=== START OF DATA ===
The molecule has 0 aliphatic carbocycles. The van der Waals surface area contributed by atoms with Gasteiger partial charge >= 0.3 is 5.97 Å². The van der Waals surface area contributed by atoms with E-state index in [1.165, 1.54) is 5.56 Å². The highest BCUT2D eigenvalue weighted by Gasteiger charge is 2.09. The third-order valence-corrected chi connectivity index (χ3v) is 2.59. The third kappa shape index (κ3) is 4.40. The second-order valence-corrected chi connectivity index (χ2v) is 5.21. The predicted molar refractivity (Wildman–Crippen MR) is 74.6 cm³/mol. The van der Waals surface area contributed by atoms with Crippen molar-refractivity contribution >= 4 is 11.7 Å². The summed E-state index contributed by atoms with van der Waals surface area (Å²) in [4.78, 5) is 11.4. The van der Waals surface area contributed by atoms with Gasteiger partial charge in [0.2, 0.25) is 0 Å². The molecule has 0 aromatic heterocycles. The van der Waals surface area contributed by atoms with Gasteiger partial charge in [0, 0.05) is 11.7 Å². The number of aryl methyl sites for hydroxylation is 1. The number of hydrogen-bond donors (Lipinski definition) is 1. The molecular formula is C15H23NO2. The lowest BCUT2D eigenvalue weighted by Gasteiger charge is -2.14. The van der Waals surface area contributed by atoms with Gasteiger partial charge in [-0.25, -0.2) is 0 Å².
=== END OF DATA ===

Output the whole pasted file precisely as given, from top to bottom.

The molecule has 0 aliphatic carbocycles. The van der Waals surface area contributed by atoms with Gasteiger partial charge >= 0.3 is 5.97 Å². The van der Waals surface area contributed by atoms with E-state index in [1.165, 1.54) is 5.56 Å². The highest BCUT2D eigenvalue weighted by Gasteiger charge is 2.09. The third-order valence-corrected chi connectivity index (χ3v) is 2.59. The third kappa shape index (κ3) is 4.40. The second-order valence-corrected chi connectivity index (χ2v) is 5.21. The predicted molar refractivity (Wildman–Crippen MR) is 74.6 cm³/mol. The van der Waals surface area contributed by atoms with Crippen molar-refractivity contribution >= 4 is 11.7 Å². The summed E-state index contributed by atoms with van der Waals surface area (Å²) in [4.78, 5) is 11.4. The van der Waals surface area contributed by atoms with Gasteiger partial charge in [0.2, 0.25) is 0 Å². The molecule has 0 aromatic heterocycles. The van der Waals surface area contributed by atoms with Gasteiger partial charge in [0, 0.05) is 11.7 Å². The number of aryl methyl sites for hydroxylation is 1. The number of hydrogen-bond donors (Lipinski definition) is 1. The molecular formula is C15H23NO2. The lowest BCUT2D eigenvalue weighted by Gasteiger charge is -2.14. The van der Waals surface area contributed by atoms with Gasteiger partial charge in [-0.25, -0.2) is 0 Å².